Rated 4.0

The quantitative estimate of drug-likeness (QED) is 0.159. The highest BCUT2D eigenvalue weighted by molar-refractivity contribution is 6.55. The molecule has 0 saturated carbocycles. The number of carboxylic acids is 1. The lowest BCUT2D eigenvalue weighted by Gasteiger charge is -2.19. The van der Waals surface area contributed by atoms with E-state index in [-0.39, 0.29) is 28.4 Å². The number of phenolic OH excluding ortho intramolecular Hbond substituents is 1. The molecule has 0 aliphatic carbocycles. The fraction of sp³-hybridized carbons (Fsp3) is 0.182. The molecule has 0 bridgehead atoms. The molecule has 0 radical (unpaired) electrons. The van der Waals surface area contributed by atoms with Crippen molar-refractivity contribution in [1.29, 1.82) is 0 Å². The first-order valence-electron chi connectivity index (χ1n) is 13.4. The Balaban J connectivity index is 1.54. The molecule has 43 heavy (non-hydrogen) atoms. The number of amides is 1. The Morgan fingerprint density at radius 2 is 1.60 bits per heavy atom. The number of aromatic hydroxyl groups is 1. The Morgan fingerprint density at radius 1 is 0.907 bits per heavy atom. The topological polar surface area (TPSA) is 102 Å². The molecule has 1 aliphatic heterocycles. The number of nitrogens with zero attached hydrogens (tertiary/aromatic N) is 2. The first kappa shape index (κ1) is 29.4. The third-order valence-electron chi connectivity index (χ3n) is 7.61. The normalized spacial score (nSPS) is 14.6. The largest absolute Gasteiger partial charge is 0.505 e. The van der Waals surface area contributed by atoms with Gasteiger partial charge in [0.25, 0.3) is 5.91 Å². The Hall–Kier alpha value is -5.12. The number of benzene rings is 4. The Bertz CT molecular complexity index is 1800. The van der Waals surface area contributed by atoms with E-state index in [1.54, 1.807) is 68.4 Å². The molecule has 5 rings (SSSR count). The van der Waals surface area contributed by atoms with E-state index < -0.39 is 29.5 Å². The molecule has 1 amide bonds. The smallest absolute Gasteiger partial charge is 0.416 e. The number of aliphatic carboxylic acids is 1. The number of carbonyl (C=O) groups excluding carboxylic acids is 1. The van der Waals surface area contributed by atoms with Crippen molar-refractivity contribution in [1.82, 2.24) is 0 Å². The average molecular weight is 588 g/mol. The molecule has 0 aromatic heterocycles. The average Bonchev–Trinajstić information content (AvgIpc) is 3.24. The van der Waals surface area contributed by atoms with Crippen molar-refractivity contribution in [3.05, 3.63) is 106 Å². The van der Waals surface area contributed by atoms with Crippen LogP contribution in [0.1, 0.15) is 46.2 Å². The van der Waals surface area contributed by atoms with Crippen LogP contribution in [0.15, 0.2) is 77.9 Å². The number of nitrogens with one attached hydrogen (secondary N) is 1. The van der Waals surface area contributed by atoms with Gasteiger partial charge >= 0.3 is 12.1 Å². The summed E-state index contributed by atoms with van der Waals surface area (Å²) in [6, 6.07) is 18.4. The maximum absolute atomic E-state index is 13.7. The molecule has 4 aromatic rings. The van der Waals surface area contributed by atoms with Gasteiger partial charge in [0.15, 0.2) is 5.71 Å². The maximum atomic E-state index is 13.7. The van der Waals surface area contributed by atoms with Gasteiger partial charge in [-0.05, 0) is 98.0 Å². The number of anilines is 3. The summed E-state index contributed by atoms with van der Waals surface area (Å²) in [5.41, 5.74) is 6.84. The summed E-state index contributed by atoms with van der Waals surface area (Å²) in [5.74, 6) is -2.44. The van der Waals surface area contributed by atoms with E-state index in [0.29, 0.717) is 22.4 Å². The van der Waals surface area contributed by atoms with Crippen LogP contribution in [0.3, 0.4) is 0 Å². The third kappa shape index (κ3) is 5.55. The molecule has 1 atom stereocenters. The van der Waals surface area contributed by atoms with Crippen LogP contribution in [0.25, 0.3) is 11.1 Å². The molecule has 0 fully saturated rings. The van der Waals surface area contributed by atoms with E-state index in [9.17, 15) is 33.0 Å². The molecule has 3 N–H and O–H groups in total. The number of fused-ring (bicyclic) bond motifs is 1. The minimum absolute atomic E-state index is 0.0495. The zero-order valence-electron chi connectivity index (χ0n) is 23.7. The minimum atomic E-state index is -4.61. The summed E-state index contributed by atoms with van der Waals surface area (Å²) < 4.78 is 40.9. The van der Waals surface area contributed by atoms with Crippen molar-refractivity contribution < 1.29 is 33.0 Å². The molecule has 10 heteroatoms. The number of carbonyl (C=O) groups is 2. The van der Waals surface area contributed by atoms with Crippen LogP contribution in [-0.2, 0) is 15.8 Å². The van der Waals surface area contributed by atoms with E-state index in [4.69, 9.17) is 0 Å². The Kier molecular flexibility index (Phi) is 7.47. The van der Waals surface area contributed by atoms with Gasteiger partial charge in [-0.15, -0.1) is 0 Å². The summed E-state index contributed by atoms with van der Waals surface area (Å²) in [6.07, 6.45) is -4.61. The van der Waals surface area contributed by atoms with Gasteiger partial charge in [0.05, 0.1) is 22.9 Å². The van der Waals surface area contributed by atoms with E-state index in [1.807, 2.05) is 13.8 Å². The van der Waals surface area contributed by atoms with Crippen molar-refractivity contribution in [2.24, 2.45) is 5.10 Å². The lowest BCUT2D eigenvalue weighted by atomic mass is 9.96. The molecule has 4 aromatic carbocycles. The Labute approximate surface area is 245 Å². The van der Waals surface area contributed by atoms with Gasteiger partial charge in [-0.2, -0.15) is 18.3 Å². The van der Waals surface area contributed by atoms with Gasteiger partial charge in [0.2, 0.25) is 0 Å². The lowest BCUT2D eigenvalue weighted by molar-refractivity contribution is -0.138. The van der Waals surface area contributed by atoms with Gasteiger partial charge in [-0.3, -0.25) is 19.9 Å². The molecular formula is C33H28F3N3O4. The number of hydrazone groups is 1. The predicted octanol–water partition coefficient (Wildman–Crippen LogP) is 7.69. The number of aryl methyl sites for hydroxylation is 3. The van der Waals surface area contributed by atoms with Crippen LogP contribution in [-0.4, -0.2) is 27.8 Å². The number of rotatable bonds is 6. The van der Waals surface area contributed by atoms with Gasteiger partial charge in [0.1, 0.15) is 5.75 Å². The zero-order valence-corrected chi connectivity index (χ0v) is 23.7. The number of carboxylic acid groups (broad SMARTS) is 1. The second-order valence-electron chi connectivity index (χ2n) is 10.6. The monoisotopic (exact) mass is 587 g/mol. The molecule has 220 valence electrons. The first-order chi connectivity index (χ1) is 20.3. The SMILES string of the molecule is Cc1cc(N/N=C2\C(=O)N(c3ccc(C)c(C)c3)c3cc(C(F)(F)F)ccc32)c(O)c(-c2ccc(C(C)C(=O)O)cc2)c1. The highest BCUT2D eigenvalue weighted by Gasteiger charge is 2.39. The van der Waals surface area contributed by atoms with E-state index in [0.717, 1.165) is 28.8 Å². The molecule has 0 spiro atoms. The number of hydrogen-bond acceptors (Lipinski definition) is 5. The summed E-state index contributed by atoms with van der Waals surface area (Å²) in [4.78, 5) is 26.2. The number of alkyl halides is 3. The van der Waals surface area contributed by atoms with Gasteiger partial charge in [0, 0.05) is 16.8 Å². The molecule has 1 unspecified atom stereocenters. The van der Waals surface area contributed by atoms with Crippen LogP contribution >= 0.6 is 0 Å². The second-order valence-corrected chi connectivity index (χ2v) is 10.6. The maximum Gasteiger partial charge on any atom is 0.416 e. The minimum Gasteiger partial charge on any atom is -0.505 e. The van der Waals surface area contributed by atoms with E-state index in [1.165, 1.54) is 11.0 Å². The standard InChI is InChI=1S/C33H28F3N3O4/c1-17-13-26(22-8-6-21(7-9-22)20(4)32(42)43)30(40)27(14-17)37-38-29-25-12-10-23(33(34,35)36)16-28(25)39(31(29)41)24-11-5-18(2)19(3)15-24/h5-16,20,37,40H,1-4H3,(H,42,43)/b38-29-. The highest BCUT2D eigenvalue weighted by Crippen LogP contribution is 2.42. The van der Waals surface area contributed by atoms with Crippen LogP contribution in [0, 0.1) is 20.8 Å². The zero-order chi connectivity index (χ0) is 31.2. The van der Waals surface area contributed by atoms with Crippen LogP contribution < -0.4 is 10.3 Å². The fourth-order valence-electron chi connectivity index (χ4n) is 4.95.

Lars von Trier’s gloriously glum, robustly romantic new movie contains what must be the best cinematic application of Wagner’s prelude to Tristan and Isolde since Bernard Herrmann riffed on it in the score to Hitchcock’s Vertigo. That, especially, makes Melancholia so outwardly mesmerizing that its rickety construction and characterization almost don’t matter. Almost. As an illuminating proxy for the filmmaker, Kirsten Dunst plays a new bride suffering from corrosively placid depression. Her wedding party—including Alexander Skarsgård, Charlotte Gainsbourg, Kiefer Sutherland, Stellan Skarsgård, Charlotte Rampling, John Hurt, Udo Kier and Brady Corbet—can’t quite cope with her condition, nor with the discovery of a rogue planet, called Melancholia, that may or may not be on a crash course with Earth. (Spoiler alert: It is.) Matters are made stranger by a vague sense that the actors haven’t agreed on just what style they’re working in, but together they’ve cemented a career capstone for the filmmaker: This apotheosis of luminous, strangely absorbing tedium.